My Armenian is pretty bad. I can talk to my mom and people at church, but when I turn on the Armenian channel on TV and they discuss the economy, it's like I'm listening to Chinese.
That being said, I did my best with the paragraph you pasted. It had lots of big words, and the sentences were complex, but I tried. This is what I got, and I'm sure it's not perfect:
First, for the Armenian Church, could these one and one half million Armenians all have been Christian, when historically it appears that among their ranks were atheists, heathens and Masons, and the Christians were not all of one faith, in other words there were Orthodox, Catholics and Protestants? Is it accepted that all these victims are saints, or if only the Christian victims, how can the Armenian Apostolic Church canonize also those who are not members of the Church (Orthodox, Catholics, Protestants?) If we accept for one moment that the martyrs are truly canonized only “for the faith,” then that presents questions also. For example, were the Protestant Christians who were martyred “for the faith” at the time of the Genocide also canonized by the Armenian Church? Don’t the Protestants reject the traditional churches, including the Armenian Church? And if the Protestant Christian martyrs are also canonized by the Armenian Church, why is the Armenian Church now fighting against the Protestant groups, “Word of Life,” Pentecostals, and other groups?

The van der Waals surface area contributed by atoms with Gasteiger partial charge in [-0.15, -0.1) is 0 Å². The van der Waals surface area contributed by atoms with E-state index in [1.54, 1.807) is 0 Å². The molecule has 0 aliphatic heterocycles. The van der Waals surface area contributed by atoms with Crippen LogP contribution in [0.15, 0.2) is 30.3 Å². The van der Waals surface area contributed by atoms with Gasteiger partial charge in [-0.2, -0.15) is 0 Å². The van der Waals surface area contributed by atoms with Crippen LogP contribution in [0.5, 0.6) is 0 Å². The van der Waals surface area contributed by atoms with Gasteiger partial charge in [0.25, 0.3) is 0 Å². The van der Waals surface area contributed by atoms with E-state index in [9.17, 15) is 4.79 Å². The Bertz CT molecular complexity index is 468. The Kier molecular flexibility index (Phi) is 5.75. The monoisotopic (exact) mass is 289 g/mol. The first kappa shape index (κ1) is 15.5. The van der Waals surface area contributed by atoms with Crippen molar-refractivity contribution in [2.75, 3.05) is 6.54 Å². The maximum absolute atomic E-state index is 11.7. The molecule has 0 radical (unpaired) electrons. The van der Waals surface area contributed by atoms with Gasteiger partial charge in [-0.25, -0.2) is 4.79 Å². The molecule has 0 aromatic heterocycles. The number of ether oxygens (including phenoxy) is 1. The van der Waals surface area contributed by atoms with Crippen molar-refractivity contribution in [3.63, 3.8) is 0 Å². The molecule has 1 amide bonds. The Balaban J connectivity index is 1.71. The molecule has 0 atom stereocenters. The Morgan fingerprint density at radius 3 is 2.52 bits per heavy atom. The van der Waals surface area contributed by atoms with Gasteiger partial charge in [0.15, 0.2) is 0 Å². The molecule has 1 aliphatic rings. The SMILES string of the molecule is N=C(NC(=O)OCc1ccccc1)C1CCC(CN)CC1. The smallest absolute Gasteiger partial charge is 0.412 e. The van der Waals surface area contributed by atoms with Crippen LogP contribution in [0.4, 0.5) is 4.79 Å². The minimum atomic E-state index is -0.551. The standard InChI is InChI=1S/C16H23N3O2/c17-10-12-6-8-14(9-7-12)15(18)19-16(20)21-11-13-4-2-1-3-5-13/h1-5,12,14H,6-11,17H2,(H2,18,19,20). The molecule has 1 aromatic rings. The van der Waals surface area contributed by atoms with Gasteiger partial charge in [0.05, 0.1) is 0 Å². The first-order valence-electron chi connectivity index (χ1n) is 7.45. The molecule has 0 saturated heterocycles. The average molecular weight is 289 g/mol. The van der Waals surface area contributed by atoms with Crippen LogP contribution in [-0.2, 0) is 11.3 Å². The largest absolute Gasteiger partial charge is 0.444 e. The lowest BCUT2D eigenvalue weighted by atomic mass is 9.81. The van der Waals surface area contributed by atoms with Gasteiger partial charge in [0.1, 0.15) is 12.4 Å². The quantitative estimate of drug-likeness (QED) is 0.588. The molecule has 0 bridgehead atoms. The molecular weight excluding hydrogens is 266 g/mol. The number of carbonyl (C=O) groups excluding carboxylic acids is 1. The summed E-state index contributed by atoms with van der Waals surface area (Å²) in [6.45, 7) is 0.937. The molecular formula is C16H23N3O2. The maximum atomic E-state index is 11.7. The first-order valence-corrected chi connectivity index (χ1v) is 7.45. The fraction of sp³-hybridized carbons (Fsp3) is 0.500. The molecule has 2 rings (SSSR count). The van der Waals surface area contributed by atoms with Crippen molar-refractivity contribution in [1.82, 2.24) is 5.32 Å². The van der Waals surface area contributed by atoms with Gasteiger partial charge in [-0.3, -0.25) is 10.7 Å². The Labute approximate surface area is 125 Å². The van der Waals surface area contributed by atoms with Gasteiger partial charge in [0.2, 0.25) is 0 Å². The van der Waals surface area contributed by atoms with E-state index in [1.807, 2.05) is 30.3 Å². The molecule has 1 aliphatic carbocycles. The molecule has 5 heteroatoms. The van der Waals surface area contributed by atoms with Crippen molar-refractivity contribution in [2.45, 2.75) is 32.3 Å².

VasnTearn's Armenian is a thousand times better than mine, and I am sure she can correct my translation if she sees this.
The author is basically asking the question, What of those who died for Christ, but weren't members of the Church? I like Fr. Findikyan's explanation that out of the vast number who died, only God knows who is among the saints that were canonized.
What if there were some Protestants who truly loved God, and who were killed when they refused to renounce Christ and convert to Islam? Who are we to say that God hasn't somehow made them saints also? Granted it would be kind of weird since Protestants don't believe in saints, but still, who are we to say? And to answer the question at the end of the paragraph, I don't think this would invalidate the struggle against the sects. This would not mean that we would have to accept their churches as being true, much less the same as ours.
I've always been taught that the Church believes in mystery. We don't have to have answers for every little thing. And sometimes accepting that is the hardest thing we do as Christians. I personally am OK with letting go and trusting God to sort out who is a saint and who is not.
But I do have trouble with someone saying that those outside the Church were definitely among those canonized.